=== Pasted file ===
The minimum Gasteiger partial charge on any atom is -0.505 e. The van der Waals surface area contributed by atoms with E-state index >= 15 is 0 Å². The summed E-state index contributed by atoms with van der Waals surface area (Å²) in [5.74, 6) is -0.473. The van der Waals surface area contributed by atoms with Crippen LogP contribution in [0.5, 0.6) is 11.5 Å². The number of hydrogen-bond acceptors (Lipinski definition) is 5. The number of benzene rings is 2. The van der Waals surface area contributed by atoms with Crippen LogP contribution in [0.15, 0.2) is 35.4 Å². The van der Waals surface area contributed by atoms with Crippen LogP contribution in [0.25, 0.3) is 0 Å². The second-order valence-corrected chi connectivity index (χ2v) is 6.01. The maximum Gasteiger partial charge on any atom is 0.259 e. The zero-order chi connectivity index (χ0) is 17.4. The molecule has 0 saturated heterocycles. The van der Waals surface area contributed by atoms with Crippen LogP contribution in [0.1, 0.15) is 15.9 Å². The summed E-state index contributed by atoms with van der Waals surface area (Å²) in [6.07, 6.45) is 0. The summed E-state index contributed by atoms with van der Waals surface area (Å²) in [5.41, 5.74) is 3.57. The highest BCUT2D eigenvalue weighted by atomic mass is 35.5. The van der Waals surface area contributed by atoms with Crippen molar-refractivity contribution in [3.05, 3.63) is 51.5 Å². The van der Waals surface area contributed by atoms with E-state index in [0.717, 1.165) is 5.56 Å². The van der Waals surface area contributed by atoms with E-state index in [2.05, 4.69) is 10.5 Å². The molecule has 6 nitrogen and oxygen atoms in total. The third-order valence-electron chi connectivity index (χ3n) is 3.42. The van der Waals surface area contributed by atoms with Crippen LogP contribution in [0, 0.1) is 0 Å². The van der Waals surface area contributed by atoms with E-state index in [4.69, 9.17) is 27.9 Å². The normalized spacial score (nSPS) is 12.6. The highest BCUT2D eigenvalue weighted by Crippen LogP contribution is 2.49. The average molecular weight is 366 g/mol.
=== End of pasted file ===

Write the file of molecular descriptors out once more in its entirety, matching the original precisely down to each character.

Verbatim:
The minimum Gasteiger partial charge on any atom is -0.505 e. The van der Waals surface area contributed by atoms with E-state index >= 15 is 0 Å². The summed E-state index contributed by atoms with van der Waals surface area (Å²) in [5.74, 6) is -0.473. The van der Waals surface area contributed by atoms with Crippen LogP contribution in [0.5, 0.6) is 11.5 Å². The number of hydrogen-bond acceptors (Lipinski definition) is 5. The number of benzene rings is 2. The van der Waals surface area contributed by atoms with Crippen LogP contribution in [0.15, 0.2) is 35.4 Å². The van der Waals surface area contributed by atoms with Crippen LogP contribution in [0.25, 0.3) is 0 Å². The second-order valence-corrected chi connectivity index (χ2v) is 6.01. The maximum Gasteiger partial charge on any atom is 0.259 e. The zero-order chi connectivity index (χ0) is 17.4. The molecule has 0 saturated heterocycles. The van der Waals surface area contributed by atoms with Crippen LogP contribution in [0.1, 0.15) is 15.9 Å². The summed E-state index contributed by atoms with van der Waals surface area (Å²) in [6.07, 6.45) is 0. The summed E-state index contributed by atoms with van der Waals surface area (Å²) in [5.41, 5.74) is 3.57. The highest BCUT2D eigenvalue weighted by atomic mass is 35.5. The van der Waals surface area contributed by atoms with Crippen molar-refractivity contribution in [3.05, 3.63) is 51.5 Å². The van der Waals surface area contributed by atoms with E-state index in [0.717, 1.165) is 5.56 Å². The van der Waals surface area contributed by atoms with E-state index in [2.05, 4.69) is 10.5 Å². The molecule has 6 nitrogen and oxygen atoms in total. The third-order valence-electron chi connectivity index (χ3n) is 3.42. The van der Waals surface area contributed by atoms with Crippen LogP contribution in [0, 0.1) is 0 Å². The van der Waals surface area contributed by atoms with E-state index in [4.69, 9.17) is 27.9 Å². The normalized spacial score (nSPS) is 12.6. The highest BCUT2D eigenvalue weighted by Crippen LogP contribution is 2.49. The average molecular weight is 366 g/mol.